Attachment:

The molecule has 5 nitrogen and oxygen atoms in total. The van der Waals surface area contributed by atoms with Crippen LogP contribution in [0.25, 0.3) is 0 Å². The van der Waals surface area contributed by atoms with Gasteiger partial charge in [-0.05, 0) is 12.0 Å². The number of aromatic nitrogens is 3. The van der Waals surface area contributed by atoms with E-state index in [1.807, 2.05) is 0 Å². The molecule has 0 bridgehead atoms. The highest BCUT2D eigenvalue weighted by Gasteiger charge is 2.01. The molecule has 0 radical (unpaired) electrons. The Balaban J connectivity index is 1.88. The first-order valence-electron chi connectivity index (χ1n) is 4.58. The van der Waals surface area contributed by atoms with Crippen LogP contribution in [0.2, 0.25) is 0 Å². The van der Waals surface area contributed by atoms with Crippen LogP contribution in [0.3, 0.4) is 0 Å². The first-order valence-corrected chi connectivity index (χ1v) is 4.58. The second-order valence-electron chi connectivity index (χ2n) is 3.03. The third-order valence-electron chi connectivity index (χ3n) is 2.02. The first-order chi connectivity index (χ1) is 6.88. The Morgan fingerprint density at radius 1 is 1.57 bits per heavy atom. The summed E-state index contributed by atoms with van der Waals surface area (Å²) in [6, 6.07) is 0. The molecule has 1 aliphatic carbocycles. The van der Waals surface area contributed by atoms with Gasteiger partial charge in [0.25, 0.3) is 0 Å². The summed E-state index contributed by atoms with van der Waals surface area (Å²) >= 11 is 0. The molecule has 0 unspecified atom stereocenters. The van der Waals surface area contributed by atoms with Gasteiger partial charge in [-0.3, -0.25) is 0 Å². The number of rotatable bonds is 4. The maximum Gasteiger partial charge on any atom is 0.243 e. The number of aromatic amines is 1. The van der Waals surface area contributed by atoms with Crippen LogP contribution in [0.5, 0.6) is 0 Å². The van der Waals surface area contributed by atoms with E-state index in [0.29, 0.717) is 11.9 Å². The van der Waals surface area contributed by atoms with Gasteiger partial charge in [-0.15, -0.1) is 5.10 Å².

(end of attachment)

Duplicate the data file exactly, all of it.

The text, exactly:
The molecule has 5 nitrogen and oxygen atoms in total. The van der Waals surface area contributed by atoms with Crippen LogP contribution in [0.25, 0.3) is 0 Å². The van der Waals surface area contributed by atoms with Gasteiger partial charge in [-0.05, 0) is 12.0 Å². The number of aromatic nitrogens is 3. The van der Waals surface area contributed by atoms with E-state index in [1.807, 2.05) is 0 Å². The molecule has 0 bridgehead atoms. The highest BCUT2D eigenvalue weighted by Gasteiger charge is 2.01. The molecule has 0 radical (unpaired) electrons. The Balaban J connectivity index is 1.88. The first-order valence-electron chi connectivity index (χ1n) is 4.58. The van der Waals surface area contributed by atoms with Crippen LogP contribution in [0.2, 0.25) is 0 Å². The van der Waals surface area contributed by atoms with Crippen LogP contribution in [0.3, 0.4) is 0 Å². The first-order valence-corrected chi connectivity index (χ1v) is 4.58. The second-order valence-electron chi connectivity index (χ2n) is 3.03. The third-order valence-electron chi connectivity index (χ3n) is 2.02. The first-order chi connectivity index (χ1) is 6.88. The Morgan fingerprint density at radius 1 is 1.57 bits per heavy atom. The summed E-state index contributed by atoms with van der Waals surface area (Å²) in [6, 6.07) is 0. The molecule has 1 aliphatic carbocycles. The van der Waals surface area contributed by atoms with Gasteiger partial charge in [0.25, 0.3) is 0 Å². The summed E-state index contributed by atoms with van der Waals surface area (Å²) >= 11 is 0. The molecule has 0 unspecified atom stereocenters. The van der Waals surface area contributed by atoms with Gasteiger partial charge in [-0.3, -0.25) is 0 Å². The number of rotatable bonds is 4. The maximum Gasteiger partial charge on any atom is 0.243 e. The number of aromatic amines is 1. The van der Waals surface area contributed by atoms with Crippen LogP contribution in [0.5, 0.6) is 0 Å². The van der Waals surface area contributed by atoms with E-state index in [0.29, 0.717) is 11.9 Å². The van der Waals surface area contributed by atoms with Gasteiger partial charge in [-0.15, -0.1) is 5.10 Å².